kalbaisakhi

a scorching day,
perspiration more than needed,
respiration almost impossible
living almost impossible
not a single leave stirred.

evening reaches, clouds gather,
dark, pitch black cloud rush in,
in a jiffy they cover the heavens,
with them they bring storm, thunder,
lightning flashes, thunders roll.

trees ache to lie down to ground
to escape pummeling of crazy gusts,
sometimes a splatter of hail
squealing kids run outside
gather under the mango trees.

Running hither and thither,
counting their green booties,
oh those tangy, sour mangos!
they return with kalbaisakhis,
so what if we no longer run to trees!

Sharmishtha basu
7.4.11

A poem by suzi in her poetry blog http://suzicatepoetry.wordpress.com/ brought back the memories of childhood days. I never ate mangos but loved collecting them. Kalbaisakhi meant rushing out of the home and gathering the mangos ripped away by the vicious winds.

Kalbaisakhi is a storm that forms in the month of baisakh- the first month of bengali/ hindu calendar; that starts in mid april and ends in mid may.

This storm’s name roughly translates to deadly storms of baisakh- when the earth was not covered with skyscrapers, the ground was a little freer this storm used to cause havoc due to very high speed winds.

These storms have almost disappeared these days, causing a lot of tension for the environment experts.

Even twenty years back they were as regular as daily routine. Atleast ten of them showed up every year. Now they are rare visitors.

14 thoughts on “kalbaisakhi

  1. Mango fruit is very tasty. I’d hate to have one of the hit me in the head in a storm! Wow! Your childhood was exciting. Thank you for sharing with us. Blessings to you, Trisha…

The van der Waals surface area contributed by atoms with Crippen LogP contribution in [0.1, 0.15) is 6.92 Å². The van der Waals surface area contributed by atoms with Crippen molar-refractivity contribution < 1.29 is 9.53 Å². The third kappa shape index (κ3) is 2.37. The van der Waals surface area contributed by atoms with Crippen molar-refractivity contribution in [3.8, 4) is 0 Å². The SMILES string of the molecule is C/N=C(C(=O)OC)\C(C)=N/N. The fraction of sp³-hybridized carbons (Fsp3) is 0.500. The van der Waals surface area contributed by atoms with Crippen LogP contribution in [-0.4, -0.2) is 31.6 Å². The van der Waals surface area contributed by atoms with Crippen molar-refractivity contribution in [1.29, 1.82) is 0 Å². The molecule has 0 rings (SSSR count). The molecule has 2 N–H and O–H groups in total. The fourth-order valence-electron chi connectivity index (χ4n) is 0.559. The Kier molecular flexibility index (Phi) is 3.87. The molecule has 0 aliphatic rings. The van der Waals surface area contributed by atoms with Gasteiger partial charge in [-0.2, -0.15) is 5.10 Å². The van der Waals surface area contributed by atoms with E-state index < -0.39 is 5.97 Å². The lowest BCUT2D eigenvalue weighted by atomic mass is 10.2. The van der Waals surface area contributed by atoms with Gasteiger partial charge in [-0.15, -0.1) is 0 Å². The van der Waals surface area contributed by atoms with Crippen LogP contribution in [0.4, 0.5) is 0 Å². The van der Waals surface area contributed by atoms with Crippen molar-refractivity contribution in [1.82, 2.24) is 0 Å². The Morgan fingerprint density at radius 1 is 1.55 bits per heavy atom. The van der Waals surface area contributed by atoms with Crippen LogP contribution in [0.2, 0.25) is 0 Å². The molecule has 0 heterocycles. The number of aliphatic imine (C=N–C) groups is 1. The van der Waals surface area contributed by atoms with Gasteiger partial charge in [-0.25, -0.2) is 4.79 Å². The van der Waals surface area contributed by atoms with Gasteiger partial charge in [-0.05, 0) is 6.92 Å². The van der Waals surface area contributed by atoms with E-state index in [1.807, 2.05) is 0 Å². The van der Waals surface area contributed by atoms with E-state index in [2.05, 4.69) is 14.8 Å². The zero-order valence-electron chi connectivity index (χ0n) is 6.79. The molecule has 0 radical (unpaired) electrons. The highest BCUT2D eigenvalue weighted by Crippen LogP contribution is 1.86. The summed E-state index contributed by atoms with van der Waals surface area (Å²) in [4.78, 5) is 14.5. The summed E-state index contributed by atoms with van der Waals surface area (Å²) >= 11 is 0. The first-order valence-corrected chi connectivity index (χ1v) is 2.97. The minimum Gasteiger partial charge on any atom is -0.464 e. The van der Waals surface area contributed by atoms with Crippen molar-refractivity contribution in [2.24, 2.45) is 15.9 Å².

2. My book consists of a Tree becoming a Soul as that is its title as well…it was my teacher showing me the way to Soul…I still run to them as they are all around me on my mountain climbs…today did number 21 at Petersburgh Pass near Massachusetts..enjoy my Dearest Golden Lotus of God’s Love(+) 😉
    soulbro*xoxoxo—{–@

  3. “trees ache to lie down to ground” – what stunning imagery, Trisha. I can just see the storm unravelling through your words.

    It’s truly scary the impact we’ve had upon the planet.

  4. Great description here, my friend, alive w/ the excitement of childhood. And, like Charles, I thank you for the information. Mangos mean Rio to me, but I have never seen them growing. Maybe next visit…

  5. Sounds similar to the big thunderstorms that we get here in Florida. Although they can come at just about any time of year here.

    Mangoes grow more in south Florida where I lived for several years. I miss being able to walk down the street and share in my neighbor’s abundant crop…

  6. Pingback: Creative One « Pages from my mind

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